Healthy Living: Ways to Warm Up if You’re Always Cold

Reviewed on 10/28/2018

Toss Your Clothes Into the Dryer

Warm your clothes in the dryer before getting dressed in the morning.

Few things may take the chill off more quickly than putting on clothes straight from a toasty tumble. Run them through a short spin just before you get dressed. Your body is usually warmest in the morning, so it's a good idea to try and hang on to the heat. It won't last forever, but it will give you a cozy start to the day.

Get Your Calories

Eating warm foods will help keep your core body temperature up.

Your body needs fuel to burn to keep your core body temperature up, especially when it's cold outside. Shoot for at least one hot meal a day, and try to eat a variety of fruits, vegetables, and other unprocessed foods.

Wear Socks to Bed

Wearing socks to bed will help keep you toasty at night.

It may look funny, but it's better than blue toes! Not only will it help heat your whole body, but warm feet also seem to signal your brain that it's time to go to sleep. If you just can't get with this bedtime fashion, walk around in cozy slippers for about an hour before you hit the sack.

Pick Your PJs With Care

Flannel, silk, and long underwear and a hat will help keep you warm while you sleep.

Sleep in soft, flexible fabrics. Flannel will keep you cozy, but it still breathes so that you won't get too hot, or damp from sweat. Silk could be warm, too, but it might not breathe as well. If you're really cold, long underwear and even a hat, or "nightcap," can help.

Get Your Iron and Vitamin B12

Eat foods rich in iron and B12 to generate red blood cells that keep your body oxygenated.

Without enough of both, you can get anemia, which means you have too few red blood cells to take oxygen around your body. That could make you feel chilly. Some people don't get enough B12 from food or don't absorb it easily. Pregnant women sometimes have lower levels of iron, because their bodies use more than usual. Get B12 in chicken, eggs, or fish. Get iron from poultry, pork, seafood, chickpeas,and green leafy vegetables.

Dress in Layers

Dress in light layers underneath a heavier jacket or sweater to stay warm.

A few lighter layers warm you better than a single heavy one. Start with something thin, like thermal underwear that wicks away moisture. Add insulation like a down jacket or wool sweater in the middle. Use a windbreaker as an outer shell. Three layers seem to be a sweet spot, but you can adjust. Just add another layer if you're still cold and take one off when you're hot.

Heat Your Mattress

A heated mattress pad may keep you warmer at night than an electric blanket.

An electric blanket wastes half its heat to the ceiling. It also can bunch up. But a heated mattress pad fits snugly like a sheet. Because it doesn't move as much, it likely won't wear out as quickly or easily as a blanket.

Spice Up Your Life

Spicy foods like jalapenos can help you feel warm.

Do you notice a little sweat on your brow when you eat those extra jalapenos at your favorite taco joint? That's because spicy food literally warms up your body. Nothing wrong with that, unless you have stomach problems like ulcers. In fact, a spicy diet can be good for you. Just don't overdo it, especially if you notice that you don't feel well afterward.

Plug In Space Heaters

Use space heaters to heat your immediate area or room.

They can help warm smaller areas. Pick a UL-approved unit that fits your space and purpose. A "convection" type with a fan might be best to heat a whole room. A "radiant" model is better to heat a specific spot. Put it on a level surface away from moving people. Keep pets and children away. Plug electric heaters directly into the wall, and look for a safety switch that turns it off when it's knocked over.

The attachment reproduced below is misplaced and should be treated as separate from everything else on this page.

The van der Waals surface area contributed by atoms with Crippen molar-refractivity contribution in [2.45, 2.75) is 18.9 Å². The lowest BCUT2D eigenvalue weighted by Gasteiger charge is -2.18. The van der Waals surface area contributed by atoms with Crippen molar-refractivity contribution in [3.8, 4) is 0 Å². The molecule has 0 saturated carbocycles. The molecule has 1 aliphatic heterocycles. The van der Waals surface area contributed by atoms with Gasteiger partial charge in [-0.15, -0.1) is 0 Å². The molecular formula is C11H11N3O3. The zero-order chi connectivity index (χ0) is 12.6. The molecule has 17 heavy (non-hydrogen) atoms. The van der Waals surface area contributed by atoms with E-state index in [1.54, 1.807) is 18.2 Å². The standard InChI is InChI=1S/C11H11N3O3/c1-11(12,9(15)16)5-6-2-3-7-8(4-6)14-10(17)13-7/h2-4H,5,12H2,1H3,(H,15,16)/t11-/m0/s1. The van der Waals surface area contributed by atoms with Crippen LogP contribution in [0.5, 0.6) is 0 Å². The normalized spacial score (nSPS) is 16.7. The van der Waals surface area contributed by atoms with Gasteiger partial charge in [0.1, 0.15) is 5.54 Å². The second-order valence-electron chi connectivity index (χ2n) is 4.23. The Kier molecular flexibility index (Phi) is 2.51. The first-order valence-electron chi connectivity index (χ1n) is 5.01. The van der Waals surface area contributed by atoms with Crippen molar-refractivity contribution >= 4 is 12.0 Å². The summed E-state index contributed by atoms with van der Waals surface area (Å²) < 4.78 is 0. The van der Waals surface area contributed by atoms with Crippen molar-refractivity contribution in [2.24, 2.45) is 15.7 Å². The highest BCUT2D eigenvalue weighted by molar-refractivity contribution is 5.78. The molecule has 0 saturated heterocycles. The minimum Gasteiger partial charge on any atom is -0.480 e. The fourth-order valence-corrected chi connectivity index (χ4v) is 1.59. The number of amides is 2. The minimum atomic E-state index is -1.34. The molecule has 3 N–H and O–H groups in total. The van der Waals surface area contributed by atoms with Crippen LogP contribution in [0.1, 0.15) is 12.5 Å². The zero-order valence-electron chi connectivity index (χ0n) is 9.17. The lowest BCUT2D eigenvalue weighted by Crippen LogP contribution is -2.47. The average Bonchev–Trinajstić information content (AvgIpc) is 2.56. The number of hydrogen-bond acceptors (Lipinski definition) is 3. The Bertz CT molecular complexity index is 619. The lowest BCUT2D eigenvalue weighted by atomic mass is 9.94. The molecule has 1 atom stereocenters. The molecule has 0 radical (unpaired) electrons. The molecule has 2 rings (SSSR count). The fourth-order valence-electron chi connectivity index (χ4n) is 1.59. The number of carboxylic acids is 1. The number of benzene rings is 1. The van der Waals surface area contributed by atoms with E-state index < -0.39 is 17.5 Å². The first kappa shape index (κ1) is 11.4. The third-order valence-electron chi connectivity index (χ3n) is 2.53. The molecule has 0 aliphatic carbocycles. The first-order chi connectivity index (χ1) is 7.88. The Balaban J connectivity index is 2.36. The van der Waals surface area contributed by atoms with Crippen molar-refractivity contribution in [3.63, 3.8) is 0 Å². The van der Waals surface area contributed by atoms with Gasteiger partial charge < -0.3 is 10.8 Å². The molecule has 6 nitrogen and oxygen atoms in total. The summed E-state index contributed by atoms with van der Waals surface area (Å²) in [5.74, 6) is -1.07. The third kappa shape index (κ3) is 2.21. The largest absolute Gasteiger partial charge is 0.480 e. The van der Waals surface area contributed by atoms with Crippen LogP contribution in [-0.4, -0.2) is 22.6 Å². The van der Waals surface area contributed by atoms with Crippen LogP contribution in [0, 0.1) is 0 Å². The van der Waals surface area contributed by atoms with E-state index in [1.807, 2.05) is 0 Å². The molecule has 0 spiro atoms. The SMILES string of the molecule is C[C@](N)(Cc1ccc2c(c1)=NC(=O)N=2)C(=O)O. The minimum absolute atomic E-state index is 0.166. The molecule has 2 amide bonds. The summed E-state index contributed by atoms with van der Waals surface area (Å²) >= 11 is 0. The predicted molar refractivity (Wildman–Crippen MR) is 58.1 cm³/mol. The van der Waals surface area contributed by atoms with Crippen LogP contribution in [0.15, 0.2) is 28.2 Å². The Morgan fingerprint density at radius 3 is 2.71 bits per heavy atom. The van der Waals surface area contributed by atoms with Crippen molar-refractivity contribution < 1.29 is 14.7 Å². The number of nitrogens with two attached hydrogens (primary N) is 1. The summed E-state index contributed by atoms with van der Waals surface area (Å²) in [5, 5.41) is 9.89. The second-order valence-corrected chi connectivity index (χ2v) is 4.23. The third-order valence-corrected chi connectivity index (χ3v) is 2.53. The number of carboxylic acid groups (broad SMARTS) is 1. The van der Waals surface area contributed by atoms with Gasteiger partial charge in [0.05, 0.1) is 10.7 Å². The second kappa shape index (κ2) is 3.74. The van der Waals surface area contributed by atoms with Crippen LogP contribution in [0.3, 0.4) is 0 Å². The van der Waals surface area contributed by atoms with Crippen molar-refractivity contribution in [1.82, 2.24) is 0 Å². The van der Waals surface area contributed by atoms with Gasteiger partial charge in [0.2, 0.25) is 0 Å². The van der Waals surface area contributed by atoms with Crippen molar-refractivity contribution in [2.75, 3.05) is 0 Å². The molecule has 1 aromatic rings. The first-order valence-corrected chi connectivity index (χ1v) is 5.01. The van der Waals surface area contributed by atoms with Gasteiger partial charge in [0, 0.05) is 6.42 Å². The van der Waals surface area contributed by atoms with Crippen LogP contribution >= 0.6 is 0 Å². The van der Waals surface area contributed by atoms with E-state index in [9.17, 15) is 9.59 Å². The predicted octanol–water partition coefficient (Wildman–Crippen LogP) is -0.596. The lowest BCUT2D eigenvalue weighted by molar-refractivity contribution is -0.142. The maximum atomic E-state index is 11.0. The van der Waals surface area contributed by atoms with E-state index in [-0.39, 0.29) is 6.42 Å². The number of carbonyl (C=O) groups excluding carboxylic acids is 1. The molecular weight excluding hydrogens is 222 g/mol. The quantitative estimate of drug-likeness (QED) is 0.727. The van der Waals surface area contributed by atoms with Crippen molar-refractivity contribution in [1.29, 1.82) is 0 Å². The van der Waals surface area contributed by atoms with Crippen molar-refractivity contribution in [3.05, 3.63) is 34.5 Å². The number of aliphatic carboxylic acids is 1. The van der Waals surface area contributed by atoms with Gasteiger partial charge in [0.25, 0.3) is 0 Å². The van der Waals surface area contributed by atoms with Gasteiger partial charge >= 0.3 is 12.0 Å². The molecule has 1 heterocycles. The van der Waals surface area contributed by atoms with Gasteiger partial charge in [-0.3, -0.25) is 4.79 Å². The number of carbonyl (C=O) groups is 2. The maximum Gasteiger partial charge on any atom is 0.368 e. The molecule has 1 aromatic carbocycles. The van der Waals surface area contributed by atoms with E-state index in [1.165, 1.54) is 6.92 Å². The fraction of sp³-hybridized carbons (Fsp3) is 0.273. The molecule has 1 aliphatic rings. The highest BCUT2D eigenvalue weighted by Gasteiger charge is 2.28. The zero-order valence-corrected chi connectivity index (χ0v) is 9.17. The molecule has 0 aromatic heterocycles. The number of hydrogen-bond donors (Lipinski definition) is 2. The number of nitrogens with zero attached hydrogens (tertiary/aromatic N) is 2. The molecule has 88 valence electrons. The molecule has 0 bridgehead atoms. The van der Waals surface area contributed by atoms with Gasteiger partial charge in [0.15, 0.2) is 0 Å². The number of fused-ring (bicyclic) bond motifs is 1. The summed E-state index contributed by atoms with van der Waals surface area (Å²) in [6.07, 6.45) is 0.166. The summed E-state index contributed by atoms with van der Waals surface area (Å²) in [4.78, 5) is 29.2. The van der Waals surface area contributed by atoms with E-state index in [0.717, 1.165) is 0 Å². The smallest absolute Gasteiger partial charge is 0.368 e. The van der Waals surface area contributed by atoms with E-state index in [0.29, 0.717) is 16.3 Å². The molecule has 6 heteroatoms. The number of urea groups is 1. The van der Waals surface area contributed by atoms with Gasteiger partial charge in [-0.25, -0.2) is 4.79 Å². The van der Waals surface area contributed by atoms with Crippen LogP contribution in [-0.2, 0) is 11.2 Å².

Move Your Body

Being active outside may help you warm up and will keep you fit.

Go for a walk or a jog. If it's too cold outside, hit the gym, or just do some jumping jacks, pushups, or other exercises indoors. Not only will it warm you up, it helps build and keep your muscles, which also burn calories and make body heat. If you're healthy enough for it, vigorous exercise might even raise your core body temperature, at least for a while.

Give It Time

Give yourself about 2 weeks to get acclimated to a place that has a different climate than you're used to.

Give yourself about 2 weeks to adjust to a new place that's much colder than you're used to. This may be harder as you get older or if you have very little body fat. Some medications, like those for allergies or asthma, can also get in the way. People who spend lots of time outside often find it easier to get used to sudden changes in temperature.

Shop for the Right Boots

Look for boots that are waterproof as well as insulated to keep your feet warm.

Just because your footwear is insulated doesn't necessarily mean it'll keep you warm. Boots that aren't well sealed from moisture can turn into ice blocks. Look for a high IPX rating. IPX-8 is the highest. It means you could dunk the whole boot in water and your foot would stay dry. And be sure to buy them big enough to fit in some thick wool socks.

Keep Track

Tell your doctor if you feel more cold than usual.

Tell your doctor if you're more sensitive to the cold than in the past. It could be a symptom of a problem with your nutrition, red blood cells (anemia), blood vessels, thyroid gland, or the brain's thermostat. Try to note how often it happens, how long it lasts, and if it’s getting worse. Your doctor might do some tests to narrow down the cause.

Healthy Living: Ways to Warm Up if You’re Always Cold

Sources: Sources

This tool does not provide medical advice. See additional information: Disclaimer

Health Solutions From Our Sponsors

CONTINUE SCROLLING FOR RELATED SLIDESHOW